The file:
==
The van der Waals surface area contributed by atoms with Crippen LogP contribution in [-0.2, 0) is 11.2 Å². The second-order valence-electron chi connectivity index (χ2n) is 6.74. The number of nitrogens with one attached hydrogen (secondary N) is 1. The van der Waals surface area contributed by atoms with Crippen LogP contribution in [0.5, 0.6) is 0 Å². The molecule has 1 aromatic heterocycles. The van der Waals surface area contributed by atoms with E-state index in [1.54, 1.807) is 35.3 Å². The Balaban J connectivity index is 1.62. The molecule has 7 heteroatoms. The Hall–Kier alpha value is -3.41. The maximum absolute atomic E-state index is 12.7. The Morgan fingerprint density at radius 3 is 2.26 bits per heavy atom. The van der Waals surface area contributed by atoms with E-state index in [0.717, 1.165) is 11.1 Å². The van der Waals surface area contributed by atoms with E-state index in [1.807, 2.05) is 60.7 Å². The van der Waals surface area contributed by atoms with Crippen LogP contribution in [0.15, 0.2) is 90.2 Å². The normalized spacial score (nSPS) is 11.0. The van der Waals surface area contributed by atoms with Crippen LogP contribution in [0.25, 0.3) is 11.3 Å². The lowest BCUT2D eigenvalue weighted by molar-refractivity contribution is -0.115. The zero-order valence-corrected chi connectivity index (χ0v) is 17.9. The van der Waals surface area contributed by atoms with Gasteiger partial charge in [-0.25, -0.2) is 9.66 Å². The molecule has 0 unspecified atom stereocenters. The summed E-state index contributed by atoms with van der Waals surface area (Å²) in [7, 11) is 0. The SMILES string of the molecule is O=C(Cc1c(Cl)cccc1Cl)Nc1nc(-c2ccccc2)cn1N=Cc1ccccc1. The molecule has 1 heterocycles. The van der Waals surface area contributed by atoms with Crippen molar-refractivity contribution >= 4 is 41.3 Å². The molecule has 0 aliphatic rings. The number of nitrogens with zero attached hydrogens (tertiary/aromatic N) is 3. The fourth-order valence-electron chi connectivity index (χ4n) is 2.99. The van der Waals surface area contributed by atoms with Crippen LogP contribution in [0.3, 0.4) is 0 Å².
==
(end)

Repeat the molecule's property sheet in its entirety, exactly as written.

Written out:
The van der Waals surface area contributed by atoms with Crippen LogP contribution in [-0.2, 0) is 11.2 Å². The second-order valence-electron chi connectivity index (χ2n) is 6.74. The number of nitrogens with one attached hydrogen (secondary N) is 1. The van der Waals surface area contributed by atoms with Crippen LogP contribution in [0.5, 0.6) is 0 Å². The molecule has 1 aromatic heterocycles. The van der Waals surface area contributed by atoms with E-state index in [1.54, 1.807) is 35.3 Å². The Balaban J connectivity index is 1.62. The molecule has 7 heteroatoms. The Hall–Kier alpha value is -3.41. The maximum absolute atomic E-state index is 12.7. The Morgan fingerprint density at radius 3 is 2.26 bits per heavy atom. The van der Waals surface area contributed by atoms with E-state index in [0.717, 1.165) is 11.1 Å². The van der Waals surface area contributed by atoms with E-state index in [1.807, 2.05) is 60.7 Å². The van der Waals surface area contributed by atoms with Crippen LogP contribution in [0.15, 0.2) is 90.2 Å². The normalized spacial score (nSPS) is 11.0. The van der Waals surface area contributed by atoms with Crippen LogP contribution in [0.25, 0.3) is 11.3 Å². The lowest BCUT2D eigenvalue weighted by molar-refractivity contribution is -0.115. The zero-order valence-corrected chi connectivity index (χ0v) is 17.9. The van der Waals surface area contributed by atoms with Gasteiger partial charge in [-0.25, -0.2) is 9.66 Å². The molecule has 0 unspecified atom stereocenters. The summed E-state index contributed by atoms with van der Waals surface area (Å²) in [7, 11) is 0. The SMILES string of the molecule is O=C(Cc1c(Cl)cccc1Cl)Nc1nc(-c2ccccc2)cn1N=Cc1ccccc1. The molecule has 1 heterocycles. The van der Waals surface area contributed by atoms with Crippen molar-refractivity contribution >= 4 is 41.3 Å². The molecule has 0 aliphatic rings. The number of nitrogens with zero attached hydrogens (tertiary/aromatic N) is 3. The fourth-order valence-electron chi connectivity index (χ4n) is 2.99. The van der Waals surface area contributed by atoms with Crippen LogP contribution in [0.3, 0.4) is 0 Å².